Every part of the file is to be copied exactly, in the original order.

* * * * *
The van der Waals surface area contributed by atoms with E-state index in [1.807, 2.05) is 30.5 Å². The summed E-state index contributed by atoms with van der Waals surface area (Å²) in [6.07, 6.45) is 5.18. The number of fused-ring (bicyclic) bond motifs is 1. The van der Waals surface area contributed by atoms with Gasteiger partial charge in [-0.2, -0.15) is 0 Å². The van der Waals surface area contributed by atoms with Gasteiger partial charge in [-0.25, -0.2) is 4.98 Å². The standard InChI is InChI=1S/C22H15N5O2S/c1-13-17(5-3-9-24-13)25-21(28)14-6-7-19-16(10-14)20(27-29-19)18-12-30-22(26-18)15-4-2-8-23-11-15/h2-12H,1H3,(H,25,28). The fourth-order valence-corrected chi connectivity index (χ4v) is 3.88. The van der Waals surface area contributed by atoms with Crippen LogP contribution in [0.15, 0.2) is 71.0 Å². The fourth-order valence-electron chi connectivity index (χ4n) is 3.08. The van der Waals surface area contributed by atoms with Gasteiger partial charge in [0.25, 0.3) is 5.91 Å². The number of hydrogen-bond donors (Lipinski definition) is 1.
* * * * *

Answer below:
The van der Waals surface area contributed by atoms with E-state index in [1.807, 2.05) is 30.5 Å². The summed E-state index contributed by atoms with van der Waals surface area (Å²) in [6.07, 6.45) is 5.18. The number of fused-ring (bicyclic) bond motifs is 1. The van der Waals surface area contributed by atoms with Gasteiger partial charge in [-0.2, -0.15) is 0 Å². The van der Waals surface area contributed by atoms with Gasteiger partial charge in [-0.25, -0.2) is 4.98 Å². The standard InChI is InChI=1S/C22H15N5O2S/c1-13-17(5-3-9-24-13)25-21(28)14-6-7-19-16(10-14)20(27-29-19)18-12-30-22(26-18)15-4-2-8-23-11-15/h2-12H,1H3,(H,25,28). The fourth-order valence-corrected chi connectivity index (χ4v) is 3.88. The van der Waals surface area contributed by atoms with Crippen LogP contribution in [0.15, 0.2) is 71.0 Å². The fourth-order valence-electron chi connectivity index (χ4n) is 3.08. The van der Waals surface area contributed by atoms with Gasteiger partial charge in [0.25, 0.3) is 5.91 Å². The number of hydrogen-bond donors (Lipinski definition) is 1.